I live in New York City. Soon, I’ll be returning to Copenhagen. I don’t have a specific date, but I have no doubt it will happen. I have fallen intractably in love with the entire country of Denmark. I love every visit. Maybe it’s because of what Denmark stands for — and the fact that it is a country imbued with a creative spirit. This creative spirit addresses human needs in simple, beautiful ways. It’s the same spirit that can be found in the design of Danish buildings, public spaces, furniture, renewable energy solutions and much more. Even the unique and lovely way Danes gather together – “hygge” – reflects a country driven by a will to innovate its way toward satisfying basic needs, including the gathering of friends.
I got to know this country soon after Rufus Gifford became U.S. Ambassador to Denmark. He and his husband Stephen DeVincent moved to Copenhagen in 2013, and I soon became a frequent guest of theirs. With each visit, I was moved and inspired by the city’s creativity and innovation. With every descent into the airport, I could see the massive windmills along the coast, monuments to Denmark’s pioneering work in wind energy. I saw how restaurant food had become an art form – a completely transformative experience. And then there’s the architecture – both sublime and nuanced. I witnessed how the incredible work of architecture firms Henning Larsen and BIG — Bjarke Ingels Group were changing the cityscape, creating a new golden age in Danish architecture. (And I’d be remiss if I didn’t admit that I would never leave Copenhagen without a gift for myself from designer companies Georg Jensen or Royal Copenhagen.)
That love of mine has been roundly rewarded. I have become more closely tied to the country in both formal and informal ways. Most notably, about four years ago I was invited to be a Global Juror for the Creative Business Cup (CBC) Finals. CBC recognizes and supports creative and innovative entrepreneurs around the world, strengthening their contribution to innovation in business and society. Of course, I would have accepted any invitation to return to Denmark, but this invitation truly resonated with me because of CBC’s mission.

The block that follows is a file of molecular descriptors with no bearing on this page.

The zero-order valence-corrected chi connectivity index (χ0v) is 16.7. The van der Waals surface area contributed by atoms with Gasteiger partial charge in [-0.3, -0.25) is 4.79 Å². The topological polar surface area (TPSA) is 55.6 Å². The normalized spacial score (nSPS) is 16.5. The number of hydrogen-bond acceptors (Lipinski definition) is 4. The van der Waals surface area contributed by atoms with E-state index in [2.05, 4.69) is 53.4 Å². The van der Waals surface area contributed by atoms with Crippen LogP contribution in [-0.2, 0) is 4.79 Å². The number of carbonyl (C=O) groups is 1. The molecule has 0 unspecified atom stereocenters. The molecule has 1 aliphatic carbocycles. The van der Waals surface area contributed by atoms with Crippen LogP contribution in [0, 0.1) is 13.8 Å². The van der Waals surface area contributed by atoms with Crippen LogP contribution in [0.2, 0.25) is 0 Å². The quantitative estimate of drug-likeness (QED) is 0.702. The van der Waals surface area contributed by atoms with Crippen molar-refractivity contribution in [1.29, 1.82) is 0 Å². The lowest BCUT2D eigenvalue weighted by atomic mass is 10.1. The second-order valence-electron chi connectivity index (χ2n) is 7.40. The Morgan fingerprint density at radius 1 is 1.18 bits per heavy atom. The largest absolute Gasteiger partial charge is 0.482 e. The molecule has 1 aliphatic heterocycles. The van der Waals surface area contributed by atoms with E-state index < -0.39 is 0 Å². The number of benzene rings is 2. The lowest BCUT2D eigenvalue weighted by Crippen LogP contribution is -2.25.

The work of CBC supports creativity and innovation, which have long been forces for good in addressing human needs, ranging from pure, applied art that calms the soul to complex technological innovations that seek to reverse climate change. CBC seeks to recognize creativity and innovation in all of its guises – and its mission offers profoundly positive global impact.
And CBC supports job development and economic growth. While I had always believed that the creative industries were an engine to economic growth because of the jobs that successful entrepreneurs could generate, I was pleased by a report published earlier this year by the United Nations Development Programme that went even further: “Cultural and creative industries, which include arts and crafts, advertising, design, entertainment, architecture, books, media and software, have become a vital force in accelerating human development. They empower people to take ownership of their own development and stimulate the innovation that can drive inclusive sustainable growth. If well-nurtured, the creative economy can be a source of structural economic transformation, socio-economic progress, job creation and innovation while contributing to social inclusion and sustainable human development.”
Don’t underestimate the importance of CBC or entrepreneurs in the creative industries. These entrepreneurs not only have the potential to address some of mankind’s basic needs, but they can do it while fueling economies on a global scale.